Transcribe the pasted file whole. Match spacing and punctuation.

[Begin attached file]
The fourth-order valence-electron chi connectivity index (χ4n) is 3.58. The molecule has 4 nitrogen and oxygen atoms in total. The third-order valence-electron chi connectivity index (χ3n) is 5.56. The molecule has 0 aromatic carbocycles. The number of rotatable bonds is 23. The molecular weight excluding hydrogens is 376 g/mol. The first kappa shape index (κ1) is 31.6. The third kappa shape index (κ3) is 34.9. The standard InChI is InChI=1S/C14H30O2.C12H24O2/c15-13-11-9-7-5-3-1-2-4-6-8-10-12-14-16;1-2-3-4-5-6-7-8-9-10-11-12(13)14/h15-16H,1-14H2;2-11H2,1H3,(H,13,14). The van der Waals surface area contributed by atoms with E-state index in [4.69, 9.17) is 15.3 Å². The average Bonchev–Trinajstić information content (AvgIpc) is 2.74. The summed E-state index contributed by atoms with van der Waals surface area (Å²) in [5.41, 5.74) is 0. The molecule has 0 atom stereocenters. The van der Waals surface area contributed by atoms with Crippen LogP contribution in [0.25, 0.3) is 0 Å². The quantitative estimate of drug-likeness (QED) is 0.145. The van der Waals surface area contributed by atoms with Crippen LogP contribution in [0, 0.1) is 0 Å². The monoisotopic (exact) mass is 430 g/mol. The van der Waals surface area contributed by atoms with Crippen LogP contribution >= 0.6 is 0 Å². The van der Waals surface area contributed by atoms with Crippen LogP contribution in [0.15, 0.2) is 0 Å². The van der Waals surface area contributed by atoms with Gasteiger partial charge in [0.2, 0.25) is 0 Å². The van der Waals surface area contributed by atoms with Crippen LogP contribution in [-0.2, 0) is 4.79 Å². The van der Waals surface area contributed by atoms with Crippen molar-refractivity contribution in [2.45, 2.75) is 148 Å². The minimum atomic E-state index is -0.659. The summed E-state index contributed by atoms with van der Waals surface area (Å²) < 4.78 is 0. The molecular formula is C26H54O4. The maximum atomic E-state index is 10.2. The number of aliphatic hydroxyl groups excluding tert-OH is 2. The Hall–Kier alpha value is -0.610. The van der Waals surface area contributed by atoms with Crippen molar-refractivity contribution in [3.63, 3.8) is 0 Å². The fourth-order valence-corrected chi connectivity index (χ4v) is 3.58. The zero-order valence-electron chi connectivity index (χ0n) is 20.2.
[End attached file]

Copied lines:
The fourth-order valence-electron chi connectivity index (χ4n) is 3.58. The molecule has 4 nitrogen and oxygen atoms in total. The third-order valence-electron chi connectivity index (χ3n) is 5.56. The molecule has 0 aromatic carbocycles. The number of rotatable bonds is 23. The molecular weight excluding hydrogens is 376 g/mol. The first kappa shape index (κ1) is 31.6. The third kappa shape index (κ3) is 34.9. The standard InChI is InChI=1S/C14H30O2.C12H24O2/c15-13-11-9-7-5-3-1-2-4-6-8-10-12-14-16;1-2-3-4-5-6-7-8-9-10-11-12(13)14/h15-16H,1-14H2;2-11H2,1H3,(H,13,14). The van der Waals surface area contributed by atoms with E-state index in [4.69, 9.17) is 15.3 Å². The average Bonchev–Trinajstić information content (AvgIpc) is 2.74. The summed E-state index contributed by atoms with van der Waals surface area (Å²) in [5.41, 5.74) is 0. The molecule has 0 atom stereocenters. The van der Waals surface area contributed by atoms with Crippen LogP contribution in [0.25, 0.3) is 0 Å². The quantitative estimate of drug-likeness (QED) is 0.145. The van der Waals surface area contributed by atoms with Crippen LogP contribution in [0, 0.1) is 0 Å². The monoisotopic (exact) mass is 430 g/mol. The van der Waals surface area contributed by atoms with Crippen LogP contribution >= 0.6 is 0 Å². The van der Waals surface area contributed by atoms with Crippen LogP contribution in [0.15, 0.2) is 0 Å². The van der Waals surface area contributed by atoms with Gasteiger partial charge in [0.2, 0.25) is 0 Å². The van der Waals surface area contributed by atoms with Crippen LogP contribution in [-0.2, 0) is 4.79 Å². The van der Waals surface area contributed by atoms with Crippen molar-refractivity contribution in [2.45, 2.75) is 148 Å². The minimum atomic E-state index is -0.659. The summed E-state index contributed by atoms with van der Waals surface area (Å²) < 4.78 is 0. The molecular formula is C26H54O4. The maximum atomic E-state index is 10.2. The number of aliphatic hydroxyl groups excluding tert-OH is 2. The Hall–Kier alpha value is -0.610. The van der Waals surface area contributed by atoms with Crippen molar-refractivity contribution in [3.63, 3.8) is 0 Å². The fourth-order valence-corrected chi connectivity index (χ4v) is 3.58. The zero-order valence-electron chi connectivity index (χ0n) is 20.2.